The guessing game over U.S. interest rates is likely to intensify this week after new Fed Chair Janet Yellen raised the prospect of a hike early next year, while Russia’s annexation of Crimea will keep investors focused on its next move.
In a week heavy with diplomacy – U.S. President Barack Obama will meet Chinese counterpart Xi Jinping on Monday in The Hague – markets will seek clarity from the U.S. Federal Reserve on its monetary policy and from Russia over its intentions in Ukraine.
While the U.S. data calendar is relatively light, Yellen has got investors talking by suggesting interest rates could start rising next spring, compared with most economists’ expectations for the second half of 2015.
The question is whether the host of Fed policymakers due to speak this week, including the Fed’s Chicago President Charles Evans, will try to distance themselves from Yellen.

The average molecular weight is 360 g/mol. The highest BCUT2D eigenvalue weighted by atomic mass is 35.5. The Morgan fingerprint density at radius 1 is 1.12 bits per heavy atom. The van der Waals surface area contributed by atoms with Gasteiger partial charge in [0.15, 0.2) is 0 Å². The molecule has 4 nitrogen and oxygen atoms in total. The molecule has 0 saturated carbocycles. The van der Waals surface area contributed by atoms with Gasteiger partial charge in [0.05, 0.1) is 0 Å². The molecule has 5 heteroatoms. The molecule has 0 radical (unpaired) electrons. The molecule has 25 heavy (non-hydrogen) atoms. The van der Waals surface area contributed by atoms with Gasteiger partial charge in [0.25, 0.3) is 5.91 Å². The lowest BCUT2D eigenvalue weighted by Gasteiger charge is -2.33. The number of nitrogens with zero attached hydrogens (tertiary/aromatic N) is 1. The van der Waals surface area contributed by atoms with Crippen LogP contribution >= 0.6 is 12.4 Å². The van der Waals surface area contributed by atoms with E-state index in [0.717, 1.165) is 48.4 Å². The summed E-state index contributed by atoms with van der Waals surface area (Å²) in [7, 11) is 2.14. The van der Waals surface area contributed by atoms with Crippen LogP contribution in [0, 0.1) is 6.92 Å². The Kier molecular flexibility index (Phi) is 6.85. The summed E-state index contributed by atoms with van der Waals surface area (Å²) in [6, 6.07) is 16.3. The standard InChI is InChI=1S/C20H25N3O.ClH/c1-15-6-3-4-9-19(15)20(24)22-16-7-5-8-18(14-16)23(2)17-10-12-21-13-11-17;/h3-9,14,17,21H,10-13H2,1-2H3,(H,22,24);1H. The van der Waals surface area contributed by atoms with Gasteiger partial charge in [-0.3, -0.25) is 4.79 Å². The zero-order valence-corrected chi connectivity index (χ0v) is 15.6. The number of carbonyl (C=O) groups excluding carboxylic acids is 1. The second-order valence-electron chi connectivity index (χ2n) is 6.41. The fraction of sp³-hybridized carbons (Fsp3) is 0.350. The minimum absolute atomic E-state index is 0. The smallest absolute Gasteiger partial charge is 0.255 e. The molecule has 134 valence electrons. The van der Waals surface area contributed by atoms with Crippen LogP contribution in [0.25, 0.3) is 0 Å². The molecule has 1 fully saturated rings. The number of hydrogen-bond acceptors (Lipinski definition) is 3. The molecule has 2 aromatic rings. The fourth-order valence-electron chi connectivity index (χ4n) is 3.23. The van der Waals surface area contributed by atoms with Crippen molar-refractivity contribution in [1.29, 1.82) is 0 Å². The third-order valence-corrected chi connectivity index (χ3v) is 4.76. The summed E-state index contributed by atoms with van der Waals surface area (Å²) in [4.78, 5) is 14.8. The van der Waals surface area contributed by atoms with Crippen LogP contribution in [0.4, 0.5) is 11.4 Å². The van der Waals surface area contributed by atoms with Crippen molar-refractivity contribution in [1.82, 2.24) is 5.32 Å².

“We have to consider the possibility of the first rate hike coming in April 2015,” said James Knightley at ING in London. “Market pricing is still favoring the third quarter of 2015, but a decent rise in employment and business activity may see this change,” he said.
Last week the Fed, in its first policy-setting meeting under Yellen, said it would factor in a wide range of economic measures as it judged the correct timing for raising rates.
Investors are wondering how much of the slowdown in the U.S. economy this winter was due to bad weather. Data this week may not clear up that uncertainty because home sales, goods orders and consumption data will be from February, rather than March.
Still, a Reuters survey of economists shows that Yellen’s comments have not altered their views. Ten dealers of 17 polled see rate hikes in the second half of 2015, with another four saying increases would not start until 2016.